img Leseprobe Leseprobe

The Hungarians

A Thousand Years of Victory in Defeat

Paul Lendvai

ca. 25,99
Amazon iTunes Hugendubel Bü kobo Osiander Google Books Barnes&Noble Legimi
* Affiliatelinks/Werbelinks
Hinweis: Affiliatelinks/Werbelinks
Links auf sind sogenannte Affiliate-Links. Wenn du auf so einen Affiliate-Link klickst und über diesen Link einkaufst, bekommt von dem betreffenden Online-Shop oder Anbieter eine Provision. Für dich verändert sich der Preis nicht.

Princeton University Press img Link Publisher

Geisteswissenschaften, Kunst, Musik / Neuzeit bis 1918


An updated new edition of a classic history of the Hungarians from their earliest origins to today

In this absorbing and comprehensive history, Paul Lendvai tells the fascinating story of how the Hungarians, despite a string of catastrophes and their linguistic and cultural isolation, have survived as a nation for more than one thousand years. Now with a new preface and a new chapter that brings the narrative up to the present, the book describes the evolution of Hungarian politics, culture, economics, and identity since the Magyars first arrived in the Carpathian Basin in 896. Through colorful anecdotes of heroes and traitors, victors and victims, revolutionaries and tyrants, Lendvai chronicles the way progressivism and economic modernization have competed with intolerance and narrow-minded nationalism. An unforgettable blend of skilled storytelling and scholarship, The Hungarians is an authoritative account of this enigmatic and important nation.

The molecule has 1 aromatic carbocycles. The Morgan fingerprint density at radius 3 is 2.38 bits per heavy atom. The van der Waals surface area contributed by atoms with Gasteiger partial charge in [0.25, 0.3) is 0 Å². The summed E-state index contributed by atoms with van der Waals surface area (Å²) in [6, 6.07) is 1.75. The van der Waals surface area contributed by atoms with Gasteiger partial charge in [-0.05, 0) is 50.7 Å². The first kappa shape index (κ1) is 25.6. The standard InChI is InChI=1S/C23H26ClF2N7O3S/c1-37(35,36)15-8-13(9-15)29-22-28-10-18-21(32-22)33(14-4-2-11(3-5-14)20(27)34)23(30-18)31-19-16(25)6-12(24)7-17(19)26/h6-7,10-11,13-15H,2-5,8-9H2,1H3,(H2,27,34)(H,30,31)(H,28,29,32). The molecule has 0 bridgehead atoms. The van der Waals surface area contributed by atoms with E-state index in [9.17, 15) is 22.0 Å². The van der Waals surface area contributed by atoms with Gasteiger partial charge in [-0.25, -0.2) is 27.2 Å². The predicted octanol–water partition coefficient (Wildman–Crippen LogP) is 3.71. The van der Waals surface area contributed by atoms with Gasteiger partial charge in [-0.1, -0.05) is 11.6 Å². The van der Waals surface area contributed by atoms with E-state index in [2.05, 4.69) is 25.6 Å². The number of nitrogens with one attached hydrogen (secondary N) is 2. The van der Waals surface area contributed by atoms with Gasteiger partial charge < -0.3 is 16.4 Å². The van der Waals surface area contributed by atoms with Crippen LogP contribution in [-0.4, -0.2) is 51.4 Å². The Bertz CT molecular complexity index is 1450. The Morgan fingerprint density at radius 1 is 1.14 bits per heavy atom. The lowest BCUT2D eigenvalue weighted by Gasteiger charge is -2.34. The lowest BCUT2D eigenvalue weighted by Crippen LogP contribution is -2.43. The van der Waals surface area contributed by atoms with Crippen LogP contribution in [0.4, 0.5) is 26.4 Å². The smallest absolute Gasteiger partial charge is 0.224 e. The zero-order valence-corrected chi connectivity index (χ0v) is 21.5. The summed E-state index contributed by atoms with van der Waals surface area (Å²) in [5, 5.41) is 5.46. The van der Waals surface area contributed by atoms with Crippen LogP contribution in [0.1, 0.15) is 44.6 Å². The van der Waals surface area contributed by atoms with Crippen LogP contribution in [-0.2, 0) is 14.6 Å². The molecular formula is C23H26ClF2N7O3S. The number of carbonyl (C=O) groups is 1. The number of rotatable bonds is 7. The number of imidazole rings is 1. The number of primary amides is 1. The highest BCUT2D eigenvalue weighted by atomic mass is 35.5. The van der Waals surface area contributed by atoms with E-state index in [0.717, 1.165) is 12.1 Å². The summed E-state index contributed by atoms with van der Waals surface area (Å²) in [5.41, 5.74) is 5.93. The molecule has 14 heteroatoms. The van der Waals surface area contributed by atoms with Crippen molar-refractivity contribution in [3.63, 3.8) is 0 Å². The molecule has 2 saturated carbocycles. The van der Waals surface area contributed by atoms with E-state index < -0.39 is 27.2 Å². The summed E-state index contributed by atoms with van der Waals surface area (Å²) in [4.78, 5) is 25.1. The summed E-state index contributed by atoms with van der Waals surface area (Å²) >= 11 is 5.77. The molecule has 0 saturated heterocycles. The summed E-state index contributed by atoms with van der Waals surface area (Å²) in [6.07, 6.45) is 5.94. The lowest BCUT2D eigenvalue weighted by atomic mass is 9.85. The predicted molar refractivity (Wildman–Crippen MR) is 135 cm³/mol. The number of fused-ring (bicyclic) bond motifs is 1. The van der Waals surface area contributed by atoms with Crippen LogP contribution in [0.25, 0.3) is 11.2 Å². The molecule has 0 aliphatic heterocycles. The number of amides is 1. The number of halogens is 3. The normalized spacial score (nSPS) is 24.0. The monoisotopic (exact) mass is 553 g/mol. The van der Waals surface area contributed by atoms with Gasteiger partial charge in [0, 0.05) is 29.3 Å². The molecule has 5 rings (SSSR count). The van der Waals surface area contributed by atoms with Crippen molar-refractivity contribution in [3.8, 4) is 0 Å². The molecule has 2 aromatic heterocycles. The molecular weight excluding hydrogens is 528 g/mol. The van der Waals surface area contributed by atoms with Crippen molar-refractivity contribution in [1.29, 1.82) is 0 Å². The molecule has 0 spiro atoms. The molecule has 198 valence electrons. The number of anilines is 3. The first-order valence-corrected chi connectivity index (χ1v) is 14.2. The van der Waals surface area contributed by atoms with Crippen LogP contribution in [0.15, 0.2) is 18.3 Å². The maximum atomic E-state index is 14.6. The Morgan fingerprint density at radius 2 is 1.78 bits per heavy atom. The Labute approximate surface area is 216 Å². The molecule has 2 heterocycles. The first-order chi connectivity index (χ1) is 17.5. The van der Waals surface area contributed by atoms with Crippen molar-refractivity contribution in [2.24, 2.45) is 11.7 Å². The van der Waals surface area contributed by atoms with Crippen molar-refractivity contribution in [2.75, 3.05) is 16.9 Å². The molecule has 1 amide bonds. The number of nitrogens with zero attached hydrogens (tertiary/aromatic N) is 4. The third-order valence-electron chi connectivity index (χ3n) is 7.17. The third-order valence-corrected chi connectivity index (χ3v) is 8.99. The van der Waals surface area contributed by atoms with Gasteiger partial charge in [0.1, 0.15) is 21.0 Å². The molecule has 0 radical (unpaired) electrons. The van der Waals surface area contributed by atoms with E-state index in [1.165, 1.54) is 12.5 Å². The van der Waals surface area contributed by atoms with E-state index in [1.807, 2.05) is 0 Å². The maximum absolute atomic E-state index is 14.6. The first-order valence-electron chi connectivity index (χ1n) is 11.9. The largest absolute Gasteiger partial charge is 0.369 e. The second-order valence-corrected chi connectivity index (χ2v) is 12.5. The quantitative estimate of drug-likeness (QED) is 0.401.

Slovaks, Patriotism, Margrave, Ferenc, Aristocracy, Reprisal, Soviet Union, House of Habsburg, Historiography, Imperial-Royal, Peasant, Adviser, Swabians, Saxons, Austrians, Miklós Horthy, Historian, The Estates, Esztergom, Superiority (short story), Bratislava, Hegemony, Head of state, Counter-revolutionary, Debrecen, Mercenary, Treaty of Trianon, Reign, Dictatorship, Head of government, Jews, Secret police, Slovakia, Communism, Dalmatia, Matthias Corvinus, Lajos Kossuth, Nationality, Ottoman Empire, Austria-Hungary, Tax, Ethnic group, Hungarian State (1849), Tsarist autocracy, Archduke, Cumans, Hungarian nobility, Huns, Middle class, Kuruc, Slavs, Sigismund, Holy Roman Emperor, The Monastery, Kingdom of Hungary, Upper Hungary, Serbs, Hungarian language, Politician, Hungarian literature, Lajos, Stalinism, Russians, Imre Nagy, The Oligarchs, Croatia, Counter-Reformation, King of Hungary, Romanians, Armistice, Pogrom, Holy Roman Empire, Europe, Great power, Gyula (title), Magnate, Fidesz, Bourgeoisie, Vassal, Central Europe, Hungarian Revolution of 1956, Foray, Germans, South Slavs, Croats, Despotism, Hungarians, Czechs, Antal Szerb, Bolsheviks, Pechenegs, Czechoslovakia, Fatherland (novel), Nobility, Prince of Transylvania, Magyarization, Persecution, Foreign policy, Hungarian Crown, Germanisation, Politics